[Marxism] Re: Technobabble wows organizers of academic confab

Louis Proyect lnp3 at panix.com
Fri Apr 15 11:54:46 MDT 2005


I had never really given much thought to Alan's [Sokal] relationship to 
Marxism. I, like most people, just assumed that he had gone through volume 
one of Capital, etc., in the way that young orthodox Jews learn to read 
Hebrew. Anybody who describes himself as a "socialist" repeatedly in 
debates with Andrew Ross et al, clearly MUST have at least familiarity 
with, if not commitment to, the Marxist intellectual tradition.

I discovered that this is not true at all. Despite Alan's assertion that he 
is a socialist, in reality he is a left liberal. I had lunch with him on 
New Year's Eve in order to discuss my concerns about his defense of the 
"Kennewick Man" excavations near the Columbia River in Washington State. 
Alan had defended the scientists against the American Indian "creationists" 
in his debate with Andrew Ross and I hadn't given it too much thought at 
the time. Now that I had become thoroughly immersed in such questions, his 
position gnawed away at me like a piece of undigested food.

In the course of our discussion, it was revealed to me that Alan's defense 
of science has nothing to do with Marxism or socialism. It is virtually 
indistinguishable from everyday liberal concepts of the role of scientists 
in society. He said that bad science would expose itself in a free society, 
so there would seem to be little risk of running into the sort of horrors 
that took place in Nazi Germany or Stalin's Russia. All we have to do is 
criticize the excesses of archaeologists and everything would come out okay 
in the end. I sat there sipping my wine in a mood of total shock. Alan's 
trust in capitalist society was touching but a bit naïve. After all, this 
was a free country when anthropologists and archaeologists wrote all sorts 
of racist nonsense throughout the 19th and early 20th century. Leaving this 
aside for the moment, I had a completely different analysis of how science 
is conducted. As a stodgy old Marxist, I had become convinced long ago that 
the ruling ideas of society are those of the ruling class. Science was not 
immune.

I asked Alan if he had ever read Richard Lewontin or Richard Levins, 
co-authors of "The Dialectical Biologist." No, he had taken the book out of 
the library, but never read it. This was astonishing to me. How could Alan 
Sokal have become regarded as some kind of defender of Marxist rectitude 
when he had utterly no engagement with the main experts in the field. In 
his new book "Fashionable Nonsense: Postmodern Intellectuals' Abuse of 
Science," co-authored by physicist Jean Bricmont, there is no index entry 
for Marx, Lewontin or Levins. In the one chapter that deals with their own 
views on the science wars, as opposed to the follies of the pomos, they 
analyze Thomas Kuhn, not the Marxist analysis of what Lewontin and Levins 
call the "Commoditization of Science." That is the real issue, not what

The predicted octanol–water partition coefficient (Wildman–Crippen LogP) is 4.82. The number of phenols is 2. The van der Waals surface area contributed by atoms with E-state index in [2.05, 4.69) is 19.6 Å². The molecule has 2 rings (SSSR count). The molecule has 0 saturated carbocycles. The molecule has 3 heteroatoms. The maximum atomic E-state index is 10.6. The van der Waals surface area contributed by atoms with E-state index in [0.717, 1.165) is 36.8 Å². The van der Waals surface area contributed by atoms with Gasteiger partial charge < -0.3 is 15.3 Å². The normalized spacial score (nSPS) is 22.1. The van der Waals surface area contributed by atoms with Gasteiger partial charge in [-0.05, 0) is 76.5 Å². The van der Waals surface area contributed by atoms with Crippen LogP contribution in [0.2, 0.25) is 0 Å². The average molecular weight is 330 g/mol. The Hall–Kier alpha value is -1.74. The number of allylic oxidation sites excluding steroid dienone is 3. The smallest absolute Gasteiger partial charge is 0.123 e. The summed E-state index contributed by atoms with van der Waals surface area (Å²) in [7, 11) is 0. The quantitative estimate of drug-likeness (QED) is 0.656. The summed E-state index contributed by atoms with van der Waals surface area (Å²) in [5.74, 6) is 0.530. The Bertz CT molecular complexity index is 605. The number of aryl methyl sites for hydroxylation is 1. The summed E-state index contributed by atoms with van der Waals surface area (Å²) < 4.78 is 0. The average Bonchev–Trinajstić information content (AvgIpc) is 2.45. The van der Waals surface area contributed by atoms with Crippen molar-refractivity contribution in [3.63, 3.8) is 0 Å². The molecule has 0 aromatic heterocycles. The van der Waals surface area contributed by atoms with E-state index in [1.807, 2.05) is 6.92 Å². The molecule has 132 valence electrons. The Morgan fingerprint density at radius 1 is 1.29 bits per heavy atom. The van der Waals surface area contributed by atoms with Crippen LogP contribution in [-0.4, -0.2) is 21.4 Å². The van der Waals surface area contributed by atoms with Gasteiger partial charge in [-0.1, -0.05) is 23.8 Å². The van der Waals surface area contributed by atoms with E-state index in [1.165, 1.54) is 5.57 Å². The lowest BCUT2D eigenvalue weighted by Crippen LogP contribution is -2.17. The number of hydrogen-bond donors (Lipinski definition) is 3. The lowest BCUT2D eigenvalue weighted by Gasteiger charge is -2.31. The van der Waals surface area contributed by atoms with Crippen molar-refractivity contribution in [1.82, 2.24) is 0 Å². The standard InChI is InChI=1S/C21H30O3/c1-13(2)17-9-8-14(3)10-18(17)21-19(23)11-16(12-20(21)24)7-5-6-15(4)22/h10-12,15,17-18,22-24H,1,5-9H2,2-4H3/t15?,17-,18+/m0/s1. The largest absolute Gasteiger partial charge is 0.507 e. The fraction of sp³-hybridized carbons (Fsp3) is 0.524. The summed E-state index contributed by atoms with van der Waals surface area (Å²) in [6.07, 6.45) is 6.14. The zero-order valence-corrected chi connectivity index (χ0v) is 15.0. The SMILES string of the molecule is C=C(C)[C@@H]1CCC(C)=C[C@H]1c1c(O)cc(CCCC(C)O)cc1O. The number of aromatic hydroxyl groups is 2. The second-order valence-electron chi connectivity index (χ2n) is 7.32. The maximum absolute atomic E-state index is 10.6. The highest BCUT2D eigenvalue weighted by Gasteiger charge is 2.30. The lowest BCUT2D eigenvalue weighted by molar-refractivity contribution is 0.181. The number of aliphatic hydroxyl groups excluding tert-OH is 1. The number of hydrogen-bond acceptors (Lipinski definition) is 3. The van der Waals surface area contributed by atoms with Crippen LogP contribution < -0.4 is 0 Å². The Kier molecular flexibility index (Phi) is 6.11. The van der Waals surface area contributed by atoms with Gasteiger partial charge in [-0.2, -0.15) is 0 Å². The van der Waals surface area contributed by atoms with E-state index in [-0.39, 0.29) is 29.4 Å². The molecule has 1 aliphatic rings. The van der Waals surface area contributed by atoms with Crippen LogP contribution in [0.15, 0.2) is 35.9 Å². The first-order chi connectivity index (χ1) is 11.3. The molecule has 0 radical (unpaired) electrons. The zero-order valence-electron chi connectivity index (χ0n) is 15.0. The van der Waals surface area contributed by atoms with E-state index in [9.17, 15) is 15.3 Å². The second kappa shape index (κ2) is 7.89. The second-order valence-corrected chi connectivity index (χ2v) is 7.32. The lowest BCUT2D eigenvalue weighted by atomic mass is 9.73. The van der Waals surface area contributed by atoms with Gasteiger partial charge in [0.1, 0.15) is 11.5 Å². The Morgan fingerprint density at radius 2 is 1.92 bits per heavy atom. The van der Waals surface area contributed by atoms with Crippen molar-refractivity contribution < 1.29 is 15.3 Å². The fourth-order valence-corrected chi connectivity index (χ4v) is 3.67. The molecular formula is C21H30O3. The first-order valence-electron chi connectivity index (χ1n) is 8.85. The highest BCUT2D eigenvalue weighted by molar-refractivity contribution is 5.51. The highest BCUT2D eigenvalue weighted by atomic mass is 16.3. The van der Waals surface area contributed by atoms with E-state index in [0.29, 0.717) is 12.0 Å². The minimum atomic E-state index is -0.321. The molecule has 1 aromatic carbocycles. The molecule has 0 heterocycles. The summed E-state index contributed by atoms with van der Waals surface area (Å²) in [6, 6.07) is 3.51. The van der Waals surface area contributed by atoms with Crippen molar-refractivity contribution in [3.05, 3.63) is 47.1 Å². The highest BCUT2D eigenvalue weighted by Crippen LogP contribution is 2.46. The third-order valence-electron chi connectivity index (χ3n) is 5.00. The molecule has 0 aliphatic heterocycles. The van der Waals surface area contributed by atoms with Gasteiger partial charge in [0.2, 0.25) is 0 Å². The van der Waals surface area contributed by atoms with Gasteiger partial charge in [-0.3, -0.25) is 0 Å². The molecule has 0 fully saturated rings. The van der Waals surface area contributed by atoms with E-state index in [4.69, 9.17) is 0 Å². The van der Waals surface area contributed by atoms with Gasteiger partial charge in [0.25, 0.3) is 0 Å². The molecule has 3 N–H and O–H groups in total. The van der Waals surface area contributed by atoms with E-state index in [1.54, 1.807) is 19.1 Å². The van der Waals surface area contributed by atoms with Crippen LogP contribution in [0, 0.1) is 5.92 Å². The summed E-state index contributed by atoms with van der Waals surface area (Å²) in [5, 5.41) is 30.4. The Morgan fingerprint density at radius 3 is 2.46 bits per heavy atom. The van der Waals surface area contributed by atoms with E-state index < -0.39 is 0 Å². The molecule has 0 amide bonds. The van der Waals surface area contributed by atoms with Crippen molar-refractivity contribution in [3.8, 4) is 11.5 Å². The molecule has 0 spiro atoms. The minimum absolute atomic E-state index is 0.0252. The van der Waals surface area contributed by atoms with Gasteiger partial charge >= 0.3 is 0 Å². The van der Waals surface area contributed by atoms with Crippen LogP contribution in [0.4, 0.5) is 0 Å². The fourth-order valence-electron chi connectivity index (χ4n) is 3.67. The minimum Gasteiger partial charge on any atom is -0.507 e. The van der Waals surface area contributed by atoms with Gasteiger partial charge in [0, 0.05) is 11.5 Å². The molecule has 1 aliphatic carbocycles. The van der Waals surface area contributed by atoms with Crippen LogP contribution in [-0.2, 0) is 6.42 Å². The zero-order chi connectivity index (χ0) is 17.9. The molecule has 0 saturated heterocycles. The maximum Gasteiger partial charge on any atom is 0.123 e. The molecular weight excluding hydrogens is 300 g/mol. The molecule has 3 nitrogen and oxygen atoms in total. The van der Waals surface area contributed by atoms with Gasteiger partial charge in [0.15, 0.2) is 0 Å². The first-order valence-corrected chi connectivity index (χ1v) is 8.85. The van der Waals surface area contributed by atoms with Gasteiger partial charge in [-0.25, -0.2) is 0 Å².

Lacan thinks of pi.

In point of fact, the Social Text issue that Alan's spoof appeared in is 
one of their better efforts. It is available now under the title "Science 
Wars" and contains first-rate articles by Levins and Lewontin. It turns out 
that the original Social Text issue was basically a rejoinder to Norman 
Levitt, Alan Sokal's ally in the so-called science wars. Alan told Lingua 
Franca that his spoof was inspired by Levitt's efforts to expose irrational 
tendencies in the academy.

Directing his attention to Levitt and co-author Paul Gross's "Higher 
Superstitions," Lewontin writes:

"What Gross and Levitt have done is to turn their back on, or deny the 
existence of, some of the most important questions in the formation of 
scientific knowledge. They are scornful of 'metaphor mongers,' yet Gross's 
own field of developmental biology is in the iron grip of a metaphor, the 
metaphor of 'development' To describe the life history of an organism as 
'development' is to prejudice the entire problematic of the investigation 
and to guarantee that certain explanations will dominate. 'Development' 
means literally an unrolling or an unfolding, seen also in the Spanish 
desarollo, or the German Entwicklung (unwinding). It means the making 
manifest of an already predetermined pattern immanent in the fertilized 
egg, just as the picture is immanent in an exposed film, which is then 
'developed.' All that is required is the appropriate triggering of the 
process and the provision of a milieu that allows it to unfold. This is not 
mere 'metaphor mongering'; it reveals the shape of investigation in the 
field. Genes are everything. The environment is irrelevant except insofar 
as it allows development. The field then takes as its problematic precisely 
those life-history events that are indeed specified in the genome: the 
differentiation of the front end from the back end, and why pigs do not 
have wings. But it ignores completely the vast field of characters for 
which there is a constant interplay between genes and environment, and 
which cannot be understood under the rubric of 'development,' Nor are these 
characters trivial: they certainly include the central nervous system, for 
which the life history of the nerve connections of the roundworm is a very 
bad metaphor."

This is the kind of discussion that matters most in the so-called science 
wars. Instead of shooting fish in a barrel, Alan Sokal should be responding 
to these arguments. Instead, he has constructed strawmen that are easy to 
knock down.

full: http://www.columbia.edu/~lnp3/mydocs/modernism/sokal2.htm

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